America’s rise is just part of what the consulting firm called a long-overdue “redrawing [of] the map of global manufacturing cost competitiveness,” one that overturns notions that have been in place for nearly three decades and has driven corporate manufacturing investment and sourcing decisions over that time. The new view based on the firm’s analysis of manufacturing costs for the world’s 25 leading export economies, it said, “should drive many companies to rethink decades-old assumptions about sourcing strategies and where to build future production capacity.”
In fact now, BCG noted, “years of steady change in wages, productivity, energy costs, currency values, and other factors are quietly but dramatically redrawing” that map and reorganizing it into “a quilt-work pattern of low-cost economies, high-cost economies, and many that fall in between.” This is standing the old view on its head—in which Latin America, Eastern Europe and most of Asia were viewed as low-cost regions, while the U.S., Western Europe and Japan were perceived as having high costs.
The U.S.’ improved standing is due to low wage growth, sustained productivity gains, until lately, stable exchange rates, and a big energy-cost advantage. “Except for China and South Korea, the rest of the world’s top-10 goods exporters are 10%-25% more expensive than the U.S.”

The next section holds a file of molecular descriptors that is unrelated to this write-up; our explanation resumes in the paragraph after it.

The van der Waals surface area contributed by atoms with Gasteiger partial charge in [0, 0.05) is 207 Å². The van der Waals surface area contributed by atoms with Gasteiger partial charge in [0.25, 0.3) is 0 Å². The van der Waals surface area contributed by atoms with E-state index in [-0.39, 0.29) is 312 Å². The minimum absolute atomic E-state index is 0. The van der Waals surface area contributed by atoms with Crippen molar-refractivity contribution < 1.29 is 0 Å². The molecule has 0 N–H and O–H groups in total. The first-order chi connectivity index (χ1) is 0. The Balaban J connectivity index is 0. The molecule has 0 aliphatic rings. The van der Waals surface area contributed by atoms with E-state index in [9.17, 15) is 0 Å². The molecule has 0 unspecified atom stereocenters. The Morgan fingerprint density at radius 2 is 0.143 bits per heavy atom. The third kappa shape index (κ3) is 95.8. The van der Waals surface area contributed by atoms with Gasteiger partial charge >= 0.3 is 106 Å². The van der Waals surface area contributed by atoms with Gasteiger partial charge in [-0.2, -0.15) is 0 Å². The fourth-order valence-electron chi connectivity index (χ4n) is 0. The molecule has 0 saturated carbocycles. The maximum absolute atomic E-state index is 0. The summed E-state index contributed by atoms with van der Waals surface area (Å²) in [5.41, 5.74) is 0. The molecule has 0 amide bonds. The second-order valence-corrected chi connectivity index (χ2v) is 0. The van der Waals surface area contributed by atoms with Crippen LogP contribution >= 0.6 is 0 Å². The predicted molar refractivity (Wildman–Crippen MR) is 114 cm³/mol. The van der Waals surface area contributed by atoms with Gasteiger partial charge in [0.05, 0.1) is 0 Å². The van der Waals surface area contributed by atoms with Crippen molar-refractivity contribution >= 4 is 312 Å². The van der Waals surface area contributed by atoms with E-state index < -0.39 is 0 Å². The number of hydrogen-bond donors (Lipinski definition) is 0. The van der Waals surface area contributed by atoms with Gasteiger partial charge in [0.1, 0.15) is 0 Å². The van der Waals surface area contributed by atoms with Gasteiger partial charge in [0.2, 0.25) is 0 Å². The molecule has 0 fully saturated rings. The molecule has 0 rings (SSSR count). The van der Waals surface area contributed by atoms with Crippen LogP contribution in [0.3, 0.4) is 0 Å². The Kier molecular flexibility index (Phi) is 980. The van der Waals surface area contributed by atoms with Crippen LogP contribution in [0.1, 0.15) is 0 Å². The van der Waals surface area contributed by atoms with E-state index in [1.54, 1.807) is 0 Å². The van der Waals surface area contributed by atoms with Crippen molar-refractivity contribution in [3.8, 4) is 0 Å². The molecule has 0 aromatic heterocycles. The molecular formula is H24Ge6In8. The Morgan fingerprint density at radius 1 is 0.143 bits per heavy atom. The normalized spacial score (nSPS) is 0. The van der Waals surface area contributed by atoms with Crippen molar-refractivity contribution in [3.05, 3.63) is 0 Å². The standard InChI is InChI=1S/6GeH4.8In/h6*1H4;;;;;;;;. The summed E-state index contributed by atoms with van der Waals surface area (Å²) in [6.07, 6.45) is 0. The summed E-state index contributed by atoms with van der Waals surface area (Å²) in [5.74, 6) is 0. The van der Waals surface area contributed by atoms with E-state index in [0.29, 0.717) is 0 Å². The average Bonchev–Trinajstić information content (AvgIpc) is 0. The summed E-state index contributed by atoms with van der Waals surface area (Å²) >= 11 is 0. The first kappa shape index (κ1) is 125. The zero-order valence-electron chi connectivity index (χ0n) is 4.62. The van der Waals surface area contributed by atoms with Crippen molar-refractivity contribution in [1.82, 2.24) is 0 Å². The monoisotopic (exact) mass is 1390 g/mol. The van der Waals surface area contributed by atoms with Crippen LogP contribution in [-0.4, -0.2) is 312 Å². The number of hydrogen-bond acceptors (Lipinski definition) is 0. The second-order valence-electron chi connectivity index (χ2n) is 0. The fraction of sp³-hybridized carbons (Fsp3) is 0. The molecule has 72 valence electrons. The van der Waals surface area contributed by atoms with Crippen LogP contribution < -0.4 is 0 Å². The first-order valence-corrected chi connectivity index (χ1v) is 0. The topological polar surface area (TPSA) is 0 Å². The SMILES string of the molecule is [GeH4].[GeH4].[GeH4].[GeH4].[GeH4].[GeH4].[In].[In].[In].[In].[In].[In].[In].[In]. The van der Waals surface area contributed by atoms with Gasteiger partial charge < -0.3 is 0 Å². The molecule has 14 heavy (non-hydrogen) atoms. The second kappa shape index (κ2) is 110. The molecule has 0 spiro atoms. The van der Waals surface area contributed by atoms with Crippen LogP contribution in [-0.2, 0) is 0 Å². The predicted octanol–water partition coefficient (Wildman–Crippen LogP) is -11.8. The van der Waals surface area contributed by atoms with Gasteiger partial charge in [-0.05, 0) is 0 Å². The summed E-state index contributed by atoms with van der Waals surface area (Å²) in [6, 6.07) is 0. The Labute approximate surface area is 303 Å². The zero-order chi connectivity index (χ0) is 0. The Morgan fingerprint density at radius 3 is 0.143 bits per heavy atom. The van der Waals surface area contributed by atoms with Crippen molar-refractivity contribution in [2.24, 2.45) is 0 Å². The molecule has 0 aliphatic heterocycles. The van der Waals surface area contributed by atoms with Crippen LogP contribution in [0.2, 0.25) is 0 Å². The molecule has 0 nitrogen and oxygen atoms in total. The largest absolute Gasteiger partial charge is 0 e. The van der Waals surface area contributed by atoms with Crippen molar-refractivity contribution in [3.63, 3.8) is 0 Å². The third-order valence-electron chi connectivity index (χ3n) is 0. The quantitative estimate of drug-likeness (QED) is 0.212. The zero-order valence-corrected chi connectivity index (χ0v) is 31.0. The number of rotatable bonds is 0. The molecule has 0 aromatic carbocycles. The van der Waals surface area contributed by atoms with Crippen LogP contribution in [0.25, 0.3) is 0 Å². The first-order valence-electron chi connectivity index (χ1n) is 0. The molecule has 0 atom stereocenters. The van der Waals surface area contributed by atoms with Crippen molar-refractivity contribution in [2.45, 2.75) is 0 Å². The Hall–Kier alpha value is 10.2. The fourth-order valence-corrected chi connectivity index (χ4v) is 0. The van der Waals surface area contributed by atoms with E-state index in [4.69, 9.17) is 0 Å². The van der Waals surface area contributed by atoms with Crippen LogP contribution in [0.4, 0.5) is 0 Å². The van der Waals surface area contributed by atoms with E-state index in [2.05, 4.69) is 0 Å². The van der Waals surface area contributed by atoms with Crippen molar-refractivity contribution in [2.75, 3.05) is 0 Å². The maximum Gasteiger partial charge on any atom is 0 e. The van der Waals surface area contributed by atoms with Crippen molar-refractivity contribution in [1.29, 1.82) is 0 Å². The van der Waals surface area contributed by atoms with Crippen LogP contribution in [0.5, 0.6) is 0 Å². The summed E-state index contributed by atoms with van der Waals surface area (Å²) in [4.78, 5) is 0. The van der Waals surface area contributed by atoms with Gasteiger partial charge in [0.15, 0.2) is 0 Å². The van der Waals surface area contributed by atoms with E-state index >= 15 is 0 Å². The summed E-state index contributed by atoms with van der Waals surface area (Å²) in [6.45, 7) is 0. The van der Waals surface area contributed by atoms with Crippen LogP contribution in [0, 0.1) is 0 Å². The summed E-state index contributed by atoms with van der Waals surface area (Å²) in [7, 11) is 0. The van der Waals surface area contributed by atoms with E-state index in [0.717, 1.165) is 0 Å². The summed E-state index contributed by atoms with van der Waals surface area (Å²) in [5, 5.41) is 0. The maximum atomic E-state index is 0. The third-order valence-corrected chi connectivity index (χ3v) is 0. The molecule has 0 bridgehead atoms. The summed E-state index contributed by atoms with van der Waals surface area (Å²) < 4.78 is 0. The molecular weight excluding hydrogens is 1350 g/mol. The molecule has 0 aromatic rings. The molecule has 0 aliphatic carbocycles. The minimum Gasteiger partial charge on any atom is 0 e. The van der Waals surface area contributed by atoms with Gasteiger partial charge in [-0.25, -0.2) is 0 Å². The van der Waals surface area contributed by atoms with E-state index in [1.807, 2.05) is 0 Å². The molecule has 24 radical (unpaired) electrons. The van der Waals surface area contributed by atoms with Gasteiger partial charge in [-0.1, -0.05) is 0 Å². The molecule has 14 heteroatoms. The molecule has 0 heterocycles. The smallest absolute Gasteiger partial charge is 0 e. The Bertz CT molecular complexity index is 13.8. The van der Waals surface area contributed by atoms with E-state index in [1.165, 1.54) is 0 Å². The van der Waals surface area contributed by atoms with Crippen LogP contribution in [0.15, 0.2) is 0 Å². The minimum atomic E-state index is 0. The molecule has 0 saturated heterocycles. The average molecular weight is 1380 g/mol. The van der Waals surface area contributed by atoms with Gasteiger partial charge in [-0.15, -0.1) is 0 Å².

Some of those same factors are driving success for Mexico, which made Boston Consulting Group’s rising star list.” The flood of factory investments by global automakers, for example, attests to the new reality that “Mexico now has lower average manufacturing costs than China on a unit-cost basis.”
In other “distinct patterns of change in manufacturing cost competitiveness,” BCG noticed that several economies typically regarded as low-cost manufacturing bases are under pressure, including Brazil, Poland, the Czech Republic and Russia. Weak productivity growth and rising energy costs have hurt several traditional high-cost countries even more, including Australia and a handful of western European countries.
Some nations have enjoyed relative stability over the 10 years covered by the study, ending last year, including The Netherlands and the UK.
This report should add significantly to the body of recent data that suggests the United States has become more manufacturing-friendly. American manufacturing CEOs may rely on it to favor “the home team” for more siting decisions in the future.